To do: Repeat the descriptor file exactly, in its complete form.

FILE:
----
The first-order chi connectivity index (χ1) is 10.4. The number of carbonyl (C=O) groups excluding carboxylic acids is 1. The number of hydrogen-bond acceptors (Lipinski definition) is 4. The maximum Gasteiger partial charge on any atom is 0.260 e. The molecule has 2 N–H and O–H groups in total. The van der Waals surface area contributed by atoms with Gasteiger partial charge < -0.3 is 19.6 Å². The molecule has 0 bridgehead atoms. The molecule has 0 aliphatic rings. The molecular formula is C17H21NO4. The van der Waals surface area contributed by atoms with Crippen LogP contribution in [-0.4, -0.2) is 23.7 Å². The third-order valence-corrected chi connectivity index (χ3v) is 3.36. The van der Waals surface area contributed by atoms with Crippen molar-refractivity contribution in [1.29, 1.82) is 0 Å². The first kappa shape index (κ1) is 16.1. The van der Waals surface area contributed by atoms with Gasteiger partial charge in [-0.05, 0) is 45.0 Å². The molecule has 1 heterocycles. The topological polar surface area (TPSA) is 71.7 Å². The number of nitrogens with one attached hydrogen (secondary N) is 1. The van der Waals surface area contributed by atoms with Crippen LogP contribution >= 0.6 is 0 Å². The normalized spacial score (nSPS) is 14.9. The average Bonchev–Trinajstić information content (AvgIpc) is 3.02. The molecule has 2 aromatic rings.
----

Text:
The first-order chi connectivity index (χ1) is 10.4. The number of carbonyl (C=O) groups excluding carboxylic acids is 1. The number of hydrogen-bond acceptors (Lipinski definition) is 4. The maximum Gasteiger partial charge on any atom is 0.260 e. The molecule has 2 N–H and O–H groups in total. The van der Waals surface area contributed by atoms with Gasteiger partial charge < -0.3 is 19.6 Å². The molecule has 0 bridgehead atoms. The molecule has 0 aliphatic rings. The molecular formula is C17H21NO4. The van der Waals surface area contributed by atoms with Crippen LogP contribution in [-0.4, -0.2) is 23.7 Å². The third-order valence-corrected chi connectivity index (χ3v) is 3.36. The van der Waals surface area contributed by atoms with Crippen molar-refractivity contribution in [1.29, 1.82) is 0 Å². The first kappa shape index (κ1) is 16.1. The van der Waals surface area contributed by atoms with Gasteiger partial charge in [-0.05, 0) is 45.0 Å². The molecule has 1 heterocycles. The topological polar surface area (TPSA) is 71.7 Å². The number of nitrogens with one attached hydrogen (secondary N) is 1. The van der Waals surface area contributed by atoms with Crippen LogP contribution >= 0.6 is 0 Å². The normalized spacial score (nSPS) is 14.9. The average Bonchev–Trinajstić information content (AvgIpc) is 3.02. The molecule has 2 aromatic rings.